}
     catch (Exception xc)
     {
      Console.WriteLine("Couldn't start WCF Service Host!\n{0}", xc);
     }
     finally
     {
      try { revent.Set(); }
      catch { }
     }
    });
    revent.WaitOne(5000, true);
    return hostOk ? retHost : null;
   }
  }
 }
}
share|improve this question
2  
Extra points to anyone who reads all that. –  John Saunders Jan 7 '11 at 16:07
1  
BTW, this sort of thing often means you're not calling Dispose on some object that implements IDisposable. –  John Saunders Jan 7 '11 at 16:08
    
Question: why do you make your service a singleton?? This just calls for trouble.... best practice is to have per-call service activation - would be much easier to program, too! –  marc_s Jan 7 '11 at 16:11
    
I would also recommend not to make your console app implement the service contract. Put the service contract implementation into a separate service class.... –  marc_s Jan 7 '11 at 16:18
    
this is all just to make a simple test case. the real thing is as you guys say. –  Max Metral Jan 7 '11 at 16:24

2 Answers 2

[This isn't an answer, but too long to fit as a comment.]

The test case differs from the original code. In cases where you aren't really sure where a problem exists, its quite unhelpful to change the code base as it skew's the results.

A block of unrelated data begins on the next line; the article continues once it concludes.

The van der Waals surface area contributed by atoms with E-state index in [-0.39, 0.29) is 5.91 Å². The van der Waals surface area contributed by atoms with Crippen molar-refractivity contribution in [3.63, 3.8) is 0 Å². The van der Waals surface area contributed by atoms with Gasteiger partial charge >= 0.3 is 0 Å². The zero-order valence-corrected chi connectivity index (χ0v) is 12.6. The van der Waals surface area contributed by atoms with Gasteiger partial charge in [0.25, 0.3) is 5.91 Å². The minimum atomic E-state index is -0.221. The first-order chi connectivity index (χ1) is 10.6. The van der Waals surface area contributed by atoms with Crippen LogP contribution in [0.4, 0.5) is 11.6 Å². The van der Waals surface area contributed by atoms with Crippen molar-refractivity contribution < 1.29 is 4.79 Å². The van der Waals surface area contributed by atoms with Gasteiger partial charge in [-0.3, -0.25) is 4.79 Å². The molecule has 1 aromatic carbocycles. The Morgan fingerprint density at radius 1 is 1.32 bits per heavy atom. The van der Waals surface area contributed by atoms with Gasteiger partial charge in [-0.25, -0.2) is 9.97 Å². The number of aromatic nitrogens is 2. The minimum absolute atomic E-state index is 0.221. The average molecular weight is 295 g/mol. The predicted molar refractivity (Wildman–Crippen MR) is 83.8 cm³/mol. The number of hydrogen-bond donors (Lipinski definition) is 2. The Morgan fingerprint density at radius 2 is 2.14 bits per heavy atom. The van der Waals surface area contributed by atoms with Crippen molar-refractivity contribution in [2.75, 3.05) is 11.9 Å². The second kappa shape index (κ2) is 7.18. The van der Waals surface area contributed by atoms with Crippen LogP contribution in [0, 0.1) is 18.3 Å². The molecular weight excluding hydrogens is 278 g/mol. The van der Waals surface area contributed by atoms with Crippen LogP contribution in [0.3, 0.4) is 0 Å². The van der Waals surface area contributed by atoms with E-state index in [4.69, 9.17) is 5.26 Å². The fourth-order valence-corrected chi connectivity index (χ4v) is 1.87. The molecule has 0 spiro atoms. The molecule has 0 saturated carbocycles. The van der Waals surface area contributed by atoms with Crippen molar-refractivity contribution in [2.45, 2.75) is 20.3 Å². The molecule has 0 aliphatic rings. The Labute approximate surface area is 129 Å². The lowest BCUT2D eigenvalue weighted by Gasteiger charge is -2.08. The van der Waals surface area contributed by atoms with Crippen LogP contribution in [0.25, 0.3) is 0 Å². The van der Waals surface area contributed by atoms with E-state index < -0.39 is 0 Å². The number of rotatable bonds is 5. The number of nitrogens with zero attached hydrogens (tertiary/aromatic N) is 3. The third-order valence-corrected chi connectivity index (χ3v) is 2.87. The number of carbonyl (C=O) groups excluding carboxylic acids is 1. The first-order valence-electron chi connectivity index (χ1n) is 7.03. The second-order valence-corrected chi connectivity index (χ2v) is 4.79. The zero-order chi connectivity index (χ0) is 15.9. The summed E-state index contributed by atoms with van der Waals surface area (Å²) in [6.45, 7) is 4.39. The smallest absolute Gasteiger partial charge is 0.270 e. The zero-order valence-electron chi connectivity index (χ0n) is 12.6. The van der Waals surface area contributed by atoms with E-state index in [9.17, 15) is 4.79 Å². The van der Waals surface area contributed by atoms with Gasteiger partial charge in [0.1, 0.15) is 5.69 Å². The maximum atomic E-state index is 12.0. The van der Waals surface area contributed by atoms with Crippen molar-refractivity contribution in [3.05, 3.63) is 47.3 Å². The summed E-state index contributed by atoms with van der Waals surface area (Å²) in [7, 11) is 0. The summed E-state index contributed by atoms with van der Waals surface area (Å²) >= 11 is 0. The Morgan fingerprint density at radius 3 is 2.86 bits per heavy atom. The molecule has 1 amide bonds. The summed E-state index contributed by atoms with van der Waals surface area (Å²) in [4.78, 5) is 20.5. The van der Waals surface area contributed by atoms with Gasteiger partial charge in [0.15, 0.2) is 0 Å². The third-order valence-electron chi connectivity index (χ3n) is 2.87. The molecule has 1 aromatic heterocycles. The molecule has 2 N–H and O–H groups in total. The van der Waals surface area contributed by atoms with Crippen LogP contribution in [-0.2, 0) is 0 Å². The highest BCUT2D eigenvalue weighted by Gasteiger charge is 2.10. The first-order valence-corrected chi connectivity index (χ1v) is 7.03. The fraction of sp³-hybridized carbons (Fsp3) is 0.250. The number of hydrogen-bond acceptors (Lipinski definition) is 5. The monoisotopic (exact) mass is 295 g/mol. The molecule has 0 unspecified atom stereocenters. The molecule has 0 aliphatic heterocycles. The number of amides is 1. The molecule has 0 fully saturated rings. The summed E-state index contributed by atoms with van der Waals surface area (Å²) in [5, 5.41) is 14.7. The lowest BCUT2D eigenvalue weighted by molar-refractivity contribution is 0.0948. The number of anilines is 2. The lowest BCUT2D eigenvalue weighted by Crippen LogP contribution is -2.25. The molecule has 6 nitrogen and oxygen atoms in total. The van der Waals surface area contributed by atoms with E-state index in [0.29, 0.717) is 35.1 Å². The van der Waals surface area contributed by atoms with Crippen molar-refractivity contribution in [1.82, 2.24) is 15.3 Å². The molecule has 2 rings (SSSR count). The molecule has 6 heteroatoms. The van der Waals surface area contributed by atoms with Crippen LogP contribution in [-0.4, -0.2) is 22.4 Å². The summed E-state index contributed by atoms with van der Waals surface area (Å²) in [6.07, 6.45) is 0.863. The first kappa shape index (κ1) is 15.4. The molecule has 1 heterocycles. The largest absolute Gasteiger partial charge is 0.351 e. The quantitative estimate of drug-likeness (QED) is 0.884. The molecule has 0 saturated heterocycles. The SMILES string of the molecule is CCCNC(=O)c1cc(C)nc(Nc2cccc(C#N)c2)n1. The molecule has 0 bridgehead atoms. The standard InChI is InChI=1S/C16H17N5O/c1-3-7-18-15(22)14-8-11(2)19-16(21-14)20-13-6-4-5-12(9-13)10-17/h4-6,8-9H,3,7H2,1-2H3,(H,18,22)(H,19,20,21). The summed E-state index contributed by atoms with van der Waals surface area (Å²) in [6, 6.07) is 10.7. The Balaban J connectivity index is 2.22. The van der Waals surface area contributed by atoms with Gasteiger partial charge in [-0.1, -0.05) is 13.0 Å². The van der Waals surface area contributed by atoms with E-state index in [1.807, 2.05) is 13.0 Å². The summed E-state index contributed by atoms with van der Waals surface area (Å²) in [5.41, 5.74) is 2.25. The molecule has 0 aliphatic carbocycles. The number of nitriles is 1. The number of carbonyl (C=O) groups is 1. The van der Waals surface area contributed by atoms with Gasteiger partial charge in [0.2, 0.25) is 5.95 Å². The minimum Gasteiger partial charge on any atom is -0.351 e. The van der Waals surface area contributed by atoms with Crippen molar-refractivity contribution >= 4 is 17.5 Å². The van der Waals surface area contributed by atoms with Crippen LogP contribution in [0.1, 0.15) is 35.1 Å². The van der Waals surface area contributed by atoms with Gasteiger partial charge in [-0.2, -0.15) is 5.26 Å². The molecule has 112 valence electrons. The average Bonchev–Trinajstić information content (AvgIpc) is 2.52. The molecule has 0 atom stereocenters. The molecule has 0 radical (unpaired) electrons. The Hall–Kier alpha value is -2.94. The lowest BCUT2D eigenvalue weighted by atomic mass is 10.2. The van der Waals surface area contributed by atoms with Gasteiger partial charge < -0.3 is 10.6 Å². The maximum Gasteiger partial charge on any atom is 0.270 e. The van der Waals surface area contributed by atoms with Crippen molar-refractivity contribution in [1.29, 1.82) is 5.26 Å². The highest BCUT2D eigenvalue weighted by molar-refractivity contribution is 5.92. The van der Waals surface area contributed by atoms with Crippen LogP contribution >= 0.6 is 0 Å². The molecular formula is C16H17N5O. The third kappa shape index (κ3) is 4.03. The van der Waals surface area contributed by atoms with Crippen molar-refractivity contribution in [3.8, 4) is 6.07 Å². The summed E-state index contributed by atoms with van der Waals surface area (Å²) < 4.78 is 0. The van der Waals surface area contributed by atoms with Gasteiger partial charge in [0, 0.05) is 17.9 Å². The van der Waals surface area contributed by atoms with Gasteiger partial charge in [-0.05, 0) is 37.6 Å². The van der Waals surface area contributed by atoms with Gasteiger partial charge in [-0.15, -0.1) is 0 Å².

Instead, mock out the client and the server so you can unit test the two seperately. WcfTestClient acts a client quite well.

Due to the nature of services, I recommend keeping near 0 logic in the primary layer and instead bounce the implementations into a re-useable DLL (a mating of MVC and n-tier). This makes it super easy to lay a new front end on the WCF service (like a console app) for debugging purposes.

share|improve this answer
    
This doesn't really make sense to me honestly. The test case fails in the exact same way. So while it's possible that fixing this test case doesn't fix the real thing, it's pretty damn unlikely. And a risk I'm certainly willing to take when the upside is that smart people like yourself can actually look at and run the example. –  Max Metral Jan 7 '11 at 16:56